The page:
Saturday, October 10, 2009

Other Reactions

The reasonable, moderate, sober punditry meme developed in record time yesterday morning: by 9 AM EST, there seemed to be a "consensus" among people who determine what the consensus is that well, the only respectable thing to do now is turn it down. When that didn't happen, the respectable reaction became well, certainly this is nice and all, but it's a mixed blessing; let's see how we can turn this into a negative story. Hence the absurd NYT headline "For Presidency in Search of Success, Nobel Adds a Twist" and TNR's takeaway, "Obama's Nobel: Mixed Blessing At Best."

Since you can read those pieces anywhere today (or just turn on your TV), I thought I'd highlight the assessments of people whose opinions aren't affected by their need to have a respectable reputation among the commentariat.

From the comments of readers of that TNR piece:
"Mr. Crowley et al.: You are all completely nuts. You can refuse a Nobel Prize if you want to express contempt for those who award it, or those who have received it, but to do so for the kind of cockeyed political reasons mentioned above is just totally self-defeating. And I think he has accomplished more internationally, Afghanistan aside, than a lot of people want to realize. The speech to the Arab world, his work with G20 and at the U.N., the decision on the nuclear shield, and maybe even the Iran negotiations have all made an impression on the world if not on TNR bloggers."

"All of these hideous attacks on this great honor to our President are the pinnacle of self indulgent, preening, arm chair nobody-ism. To a person, the attacks have made me sick, there's not a single decent point in any of them. If anyone deserves a Nobel, it is our brave President."
Ben Cohen at the Daily Banter:
America became a feared and despised state under the rule of the Bush Administration. The brazen disregard for global opinion, the trampling of international law, and the overt environmental destruction were hallmarks of a Presidency determined to project American power at all costs. With one election, the world forgave, and almost forgot the tragic Bush years as a young black President who spoke of hope rather than hatred, and cooperation rather than force swept into power.

This monumental shift cannot and must not be underestimated.

Steve Clemons:

...the Nobel Committee's decision to make Obama the only sitting U.S. president since Woodrow Wilson to receive the Nobel Peace Prize shows the committee's clear-headed assessment that Obama's "unclenched fist" approach to dealing with the world's most thuggish leaders has had a constructive, systemic impact on the world's expectations of itself. [...] What is brilliant about Obama and why he deserves the Nobel Peace Prize is that he is a global leader who clearly saw the gains that could be made in changing "the optics" of the global order, upgrading the level of respect between the United States and other nations, making a point of listening to other leaders.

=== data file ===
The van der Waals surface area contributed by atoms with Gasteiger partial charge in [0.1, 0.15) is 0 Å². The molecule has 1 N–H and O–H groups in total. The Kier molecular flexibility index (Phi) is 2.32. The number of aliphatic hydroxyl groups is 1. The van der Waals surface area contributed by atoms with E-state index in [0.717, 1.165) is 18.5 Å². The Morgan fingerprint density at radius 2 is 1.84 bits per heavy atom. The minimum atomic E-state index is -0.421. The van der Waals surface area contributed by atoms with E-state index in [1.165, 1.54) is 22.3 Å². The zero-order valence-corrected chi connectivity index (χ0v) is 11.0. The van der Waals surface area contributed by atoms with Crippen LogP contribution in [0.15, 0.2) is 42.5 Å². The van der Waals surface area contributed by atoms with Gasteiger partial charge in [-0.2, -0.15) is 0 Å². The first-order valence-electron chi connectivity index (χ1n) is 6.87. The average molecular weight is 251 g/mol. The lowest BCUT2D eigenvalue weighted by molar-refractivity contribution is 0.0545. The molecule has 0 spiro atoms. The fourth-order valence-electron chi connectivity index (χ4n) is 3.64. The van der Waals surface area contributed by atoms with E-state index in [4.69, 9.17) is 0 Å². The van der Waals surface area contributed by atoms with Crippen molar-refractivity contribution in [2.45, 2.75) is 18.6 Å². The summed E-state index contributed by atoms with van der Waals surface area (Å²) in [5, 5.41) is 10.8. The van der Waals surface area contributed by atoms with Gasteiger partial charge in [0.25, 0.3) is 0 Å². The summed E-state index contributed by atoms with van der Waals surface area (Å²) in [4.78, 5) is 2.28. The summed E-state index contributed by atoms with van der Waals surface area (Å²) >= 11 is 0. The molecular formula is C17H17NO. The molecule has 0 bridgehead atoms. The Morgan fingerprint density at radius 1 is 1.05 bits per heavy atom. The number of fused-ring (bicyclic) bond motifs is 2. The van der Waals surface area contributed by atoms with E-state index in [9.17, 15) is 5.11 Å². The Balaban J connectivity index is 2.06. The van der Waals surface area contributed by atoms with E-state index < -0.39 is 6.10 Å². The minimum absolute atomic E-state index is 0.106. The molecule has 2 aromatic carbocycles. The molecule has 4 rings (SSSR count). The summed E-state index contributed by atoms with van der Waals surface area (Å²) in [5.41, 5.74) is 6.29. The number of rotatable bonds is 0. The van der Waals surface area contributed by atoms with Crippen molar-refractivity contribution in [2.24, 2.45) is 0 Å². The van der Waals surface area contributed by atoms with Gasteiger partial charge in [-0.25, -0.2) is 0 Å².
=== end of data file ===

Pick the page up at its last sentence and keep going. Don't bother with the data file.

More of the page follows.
Obama saw that before the world could move to a more stable and better global equilibrium, it had to believe it could -- and this is what Obama has done in ways that no other leader has in memory.

Josh Marshall calls it an "odd award," an assessment with which I'm inclined to agree, but makes a crucial point:
But the unmistakable message of the award is one of the consequences of a period in which the most powerful country in the world, the 'hyper-power' as the French have it, became the focus of destabilization and in real if limited ways lawlessness. A harsh judgment, yes. But a dark period. And Obama has begun, if fitfully and very imperfectly to many of his supporters, to steer the ship of state in a different direction. If that seems like a meager accomplishment to many of the usual Washington types it's a profound reflection of their own enablement of the Bush era and how compromised they are by it, how much they perpetuated the belief that it was 'normal history' rather than dark aberration.
Lindsay Beyerstein at Obsidian Wings:

Sometimes I feel like I'm living in a parallel dimension where everything is inverted. Accepting the Nobel Prize makes you look bad? It's narcissistic to accept prizes from other people?

I am gobsmacked that some Democrats want the president to turn down the prize for his own good. What message would that send to the rest of the world? Something along the lines of 'Thanks, guys, but I'm really all about war'?

Of course the Republicans are going to freak out. Our guy wins a Nobel Peace Prize after 9 months in office, primarily for tinkering with the worst excesses of the wars their guy started. That's humiliating. Humiliated Republicans lash out, news at eleven.

But turning it down would be a slap in the face to an international community that is showing, in the most generous way possible, that it wants the U.S. back as a leading component of the global order. The issue is not Barack Obama. It’s what the president represents internationally: a symbol of an America that is willing, once again, to drive the international system forward, together, toward the humane positive-sum goals of peace and disarmament. The fact that Obama hasn’t gotten the planet there misses the point entirely. It’s that he’s beginning, slowly, to take the world again down the path.
The first commenter on the story at Wonkette:
I thought he won because he blew up the moon and ended the wicked tides that plague the planet, but I notice this morning the moon is still there, so one more massive failure.
I smell a new meme!


Jonah said...

Thanks. Even from afar, you have once again saved me lots of time by distilling the blogosphere into a few pithy snippets. WTG!

Anonymous said...

The bike is mine.